When asked for his reasons for retirement Marshall said: “The game is too absorbing. To play it one must devote to it all of his time. No game in the world calls for such deep study and devotion as chess, and while I love it there are other things which must occupy my attention. I have private business responsibilities which suffer from the game, so I decided to quit playing for good.”’

C.N. 6168 asked for more details and cited a brief announcement which had appeared in the New York Times of 28 November 1909 (sporting news section, page S1):

‘Lexington, Ky., Nov. 27. – Frank J. Marshall of New York City, who yesterday won the chess championship of the United States over J.W. Showalter of Georgetown, Ky, authorizes the statement that he has quit the chess game for good and that he will give his attention to his business interests. He made this statement here today, upon coming from Georgetown, where his series with Mr Showalter ended last night ...’

Harry Nelson Pillsbury

A quote from the November 1901 BCM, page 448 was given in C.N. 1134:

‘Mr Pillsbury writes that he intends to sail about 4 January for Europe, and will probably be away 18 months. During that time he will participate in all international tournaments (including, of course, Monte Carlo), and give exhibitions of blindfold chess, and very likely arrange a match with Dr Lasker. At the end of that time he will give up chess as a profession, and take to that of law. The Stratégie doubts whether he will be able permanently to leave his first love, and so do we. Dr Lasker is remarkably reticent with regard to any match between himself and Pillsbury, but, we believe, has made an informal acknowledgement of the challenge.’


This illustration, given in C.N. 5761, appeared in The Phrenological Journal and Science of Health, July 1900.

Wilhelm Steinitz

As quoted in C.N. 1215, on page 359 of the December 1891 International Chess Magazine Steinitz wrote:

‘... I beg to state that I shall most probably adhere to my intention of retiring from active play altogether, but I do not wish to stand pledged either way.’

C.N. 4160 added a passage from page ix of The Games of the St Petersburg Tournament 1895-96 by J. Mason and W.H.K. Pollock (Leeds, 1896):

‘Steinitz himself, in the Figaro, so far back as 1878 – when he was contemplating retiring from chess – claims that his record was then better than Morphy’s, but left the question of genius an open one.’

Further details about these matters are still being sought.


Garry Kasparov

Of course, there has been no more prominent announcement of retirement than Kasparov’s in March 2005. At the time, C.N. 3648 offered some reflections on a number of aspects of his chess career.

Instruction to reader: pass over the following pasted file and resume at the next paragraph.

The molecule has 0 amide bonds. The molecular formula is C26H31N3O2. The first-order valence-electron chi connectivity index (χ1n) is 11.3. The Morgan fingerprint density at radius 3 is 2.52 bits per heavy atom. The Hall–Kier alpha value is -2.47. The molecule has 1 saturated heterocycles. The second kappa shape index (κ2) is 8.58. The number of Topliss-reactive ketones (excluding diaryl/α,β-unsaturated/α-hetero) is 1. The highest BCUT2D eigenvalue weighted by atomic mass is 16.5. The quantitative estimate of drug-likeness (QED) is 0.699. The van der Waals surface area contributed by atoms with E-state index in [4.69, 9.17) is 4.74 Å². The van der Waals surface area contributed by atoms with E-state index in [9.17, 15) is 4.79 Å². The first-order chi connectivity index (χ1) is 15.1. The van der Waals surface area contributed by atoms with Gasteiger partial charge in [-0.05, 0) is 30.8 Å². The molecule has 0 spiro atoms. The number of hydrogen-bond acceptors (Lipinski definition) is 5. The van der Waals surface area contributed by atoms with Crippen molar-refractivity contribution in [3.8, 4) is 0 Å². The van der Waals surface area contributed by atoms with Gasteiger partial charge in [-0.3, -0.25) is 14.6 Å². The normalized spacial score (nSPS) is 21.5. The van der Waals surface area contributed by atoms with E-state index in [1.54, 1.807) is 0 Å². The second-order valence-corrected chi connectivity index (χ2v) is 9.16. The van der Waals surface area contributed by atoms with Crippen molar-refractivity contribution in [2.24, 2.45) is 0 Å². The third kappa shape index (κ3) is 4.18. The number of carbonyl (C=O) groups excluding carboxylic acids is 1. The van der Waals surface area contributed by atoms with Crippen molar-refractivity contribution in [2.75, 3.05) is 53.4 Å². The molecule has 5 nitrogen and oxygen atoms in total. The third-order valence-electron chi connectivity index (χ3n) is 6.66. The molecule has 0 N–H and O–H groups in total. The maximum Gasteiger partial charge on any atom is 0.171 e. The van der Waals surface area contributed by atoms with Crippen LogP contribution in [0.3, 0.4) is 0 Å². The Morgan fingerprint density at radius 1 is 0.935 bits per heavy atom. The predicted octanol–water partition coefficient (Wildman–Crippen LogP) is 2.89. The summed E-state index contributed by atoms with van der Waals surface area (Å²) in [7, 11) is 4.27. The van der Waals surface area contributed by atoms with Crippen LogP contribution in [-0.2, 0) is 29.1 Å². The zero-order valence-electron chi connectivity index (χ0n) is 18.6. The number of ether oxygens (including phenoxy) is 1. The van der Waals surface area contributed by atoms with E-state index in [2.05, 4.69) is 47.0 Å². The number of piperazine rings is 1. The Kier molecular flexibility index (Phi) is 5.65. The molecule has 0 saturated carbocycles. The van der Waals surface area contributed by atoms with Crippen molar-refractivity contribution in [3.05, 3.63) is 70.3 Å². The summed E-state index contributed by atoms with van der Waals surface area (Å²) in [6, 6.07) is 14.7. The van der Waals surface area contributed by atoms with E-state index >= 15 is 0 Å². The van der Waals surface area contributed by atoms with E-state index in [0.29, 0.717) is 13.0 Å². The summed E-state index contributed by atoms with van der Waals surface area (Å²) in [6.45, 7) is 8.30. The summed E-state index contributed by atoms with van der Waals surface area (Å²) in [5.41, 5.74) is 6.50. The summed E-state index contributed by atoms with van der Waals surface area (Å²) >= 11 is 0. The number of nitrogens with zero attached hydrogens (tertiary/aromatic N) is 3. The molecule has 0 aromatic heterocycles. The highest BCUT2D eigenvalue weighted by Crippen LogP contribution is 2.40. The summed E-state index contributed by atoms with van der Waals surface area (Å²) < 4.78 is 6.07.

The above article originally appeared at

G.H. Diggle wrote on pages 635-636 of the December 1980 BCM:

‘… [in 1865] Staunton (over a decade after his retirement from the Chess Player’s Chronicle and a quarter of a century after launching the magazine) suddenly reappeared as Editor of a new periodical – the Chess World. But both the actual “Chess World” and Staunton himself had aged since he brought out his first number of the Chronicle. Then he was a young and adventurous pioneer, the hero of adventurous followers – now, a long deposed and ailing monarch. Though actually only 55 years old, his heart trouble frequently forced him to lay aside his pen; and the frustration caused by his physical state being no longer able to cope with the demands of his vigorous intellect had turned him into something very like Henry VIII in his last phase. While he could still comment on occasion with shrewdness and penetration on the chess affairs of the day (in particular the Steinitz-Anderssen match of 1866) he became more and more caustic and unfair to the younger generation, both in the Chess World and his weekly Illustrated London News column.’


On the subject of Emanuel Lasker, below is C.N. 3736:

Page 102 of the September-October 1937 American Chess Bulletin transcribed a radio broadcast (Station WYNC, New York City) by Hermann Helms. A brief extract is given below:

‘The courage of the man is downright amazing, so I was moved to ask: “Doctor, do you ever intend to retire?”

To which he replied with a smile: “No; at any rate not until I have succeeded in gaining a competence from chess.”
He gave me a wink, as he said it, for you must know that the pursuit of chess professionally is not exactly a producer of wealth in large figures.’


Emanuel Lasker

Alfred Kreymborg’s claim to have retired is related in C.N. 1744 (see pages 135-136 of Chess Explorations and Alfred Kreymborg and Chess).

Latest update: 7 August 2023.